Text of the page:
Are mobile phones allowed during the sessions?

Most of the time we are in regions with bad connection anyways, so we recommend turning them off. That definitely helps! Making it forbidden would be against the principles of self-responsible human beings. Everyone knows why they go on a hiking and coaching tour. Even before we mention it, the participants know the purpose and sense of taking your digital devices off of you.

What do you think about the apps on the market that are supposed to help people disconnect from their smartphones? Do they actually work?

Not really. Do New Years Resolutions actually work? – No they don’t. We need to be willing from within to really open up for change. And then there are far better solutions out there that can help you with that than these apps such as: coaching techniques like “Immunity to change”from Kegan and Lahey, stretches, The 5 Questions from John Scherer, or practical things like switching your phone to black-and-white mode (grayscale), which decreases our level of addiction and relaxes our eyes. Another technique would be turning your phone in flight mode during the night or simply not taking it to your bedroom.

One typical recommendation we often hear or read about is that we should simply stay away from email for a few hours or dedicate  certain email time, even during working hours. Isn’t this unrealistic in a digital world?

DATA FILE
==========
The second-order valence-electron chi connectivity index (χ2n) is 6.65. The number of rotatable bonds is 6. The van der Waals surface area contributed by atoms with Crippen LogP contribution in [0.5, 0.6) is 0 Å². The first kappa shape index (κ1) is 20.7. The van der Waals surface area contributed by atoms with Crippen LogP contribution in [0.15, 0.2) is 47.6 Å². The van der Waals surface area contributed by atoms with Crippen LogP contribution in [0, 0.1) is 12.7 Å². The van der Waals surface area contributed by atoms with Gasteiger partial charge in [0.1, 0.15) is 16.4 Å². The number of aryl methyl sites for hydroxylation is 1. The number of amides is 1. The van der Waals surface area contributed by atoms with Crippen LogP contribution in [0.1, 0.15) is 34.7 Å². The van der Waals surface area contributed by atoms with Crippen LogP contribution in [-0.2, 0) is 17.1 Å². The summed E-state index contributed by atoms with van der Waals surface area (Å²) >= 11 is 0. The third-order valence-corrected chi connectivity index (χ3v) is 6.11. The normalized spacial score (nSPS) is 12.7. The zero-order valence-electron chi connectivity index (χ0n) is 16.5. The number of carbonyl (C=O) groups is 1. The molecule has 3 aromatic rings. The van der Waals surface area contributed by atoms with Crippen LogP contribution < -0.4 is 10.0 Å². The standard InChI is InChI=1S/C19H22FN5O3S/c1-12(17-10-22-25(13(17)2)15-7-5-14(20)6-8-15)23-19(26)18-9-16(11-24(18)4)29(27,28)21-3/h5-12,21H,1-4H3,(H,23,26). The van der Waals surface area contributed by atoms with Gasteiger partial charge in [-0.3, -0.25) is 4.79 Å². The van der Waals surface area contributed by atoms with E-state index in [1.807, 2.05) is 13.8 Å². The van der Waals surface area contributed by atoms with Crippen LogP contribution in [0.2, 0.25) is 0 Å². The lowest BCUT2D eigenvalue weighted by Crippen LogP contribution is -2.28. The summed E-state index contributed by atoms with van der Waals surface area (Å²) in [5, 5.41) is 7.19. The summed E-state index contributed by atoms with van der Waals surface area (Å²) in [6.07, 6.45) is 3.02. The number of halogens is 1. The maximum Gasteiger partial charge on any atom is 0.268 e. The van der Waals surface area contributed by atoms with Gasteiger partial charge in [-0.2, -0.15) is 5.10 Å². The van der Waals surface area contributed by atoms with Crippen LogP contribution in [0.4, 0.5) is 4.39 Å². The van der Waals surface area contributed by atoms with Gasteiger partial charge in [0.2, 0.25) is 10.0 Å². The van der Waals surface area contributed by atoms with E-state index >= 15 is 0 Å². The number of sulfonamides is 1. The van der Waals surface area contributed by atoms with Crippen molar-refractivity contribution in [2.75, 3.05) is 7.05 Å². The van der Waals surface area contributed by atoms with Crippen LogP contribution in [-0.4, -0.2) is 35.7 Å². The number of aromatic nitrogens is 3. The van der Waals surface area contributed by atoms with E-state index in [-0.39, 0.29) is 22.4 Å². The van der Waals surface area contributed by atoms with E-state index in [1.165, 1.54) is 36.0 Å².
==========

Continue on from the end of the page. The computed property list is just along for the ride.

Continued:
You can limit yourself to certain times or reserve certain times for digital use. Why should this not be possible? It is not right to be constantly available. It is dependent on the specific situation. There are some professions that require more accessibility. In principle, it is not unrealistic. Being offline once in a while can increase your productivity.

Since I am in live-meetings and workshops frequently, I am offline quite often and that is just natural for me. I just inform people when I will be available and when I won’t, it works well. I know many entrepreneurs who do that as well.

My tip is to become aware of what you want to focus your attention on instead of wasting your time on mail or chat programs.

What is your opinion on work-life balance vs. there is no such thing?

There is no such thing as that for me, but it is about balance in general. I do my work with passion because it gives me energy and it decreases my need for compensation.

How do you actually take a break from things?

If days get really busy and I don’t have time for yoga, meditation, or hiking, the least I can do is cook or go for a walk. It is very relaxing.

What, in your view, makes an entrepreneur?

Anentrepreneur is someone who is able to take advantage of opportunities despite obstacles. Someone who is willing to take up challenges and find effective solutions can be that person.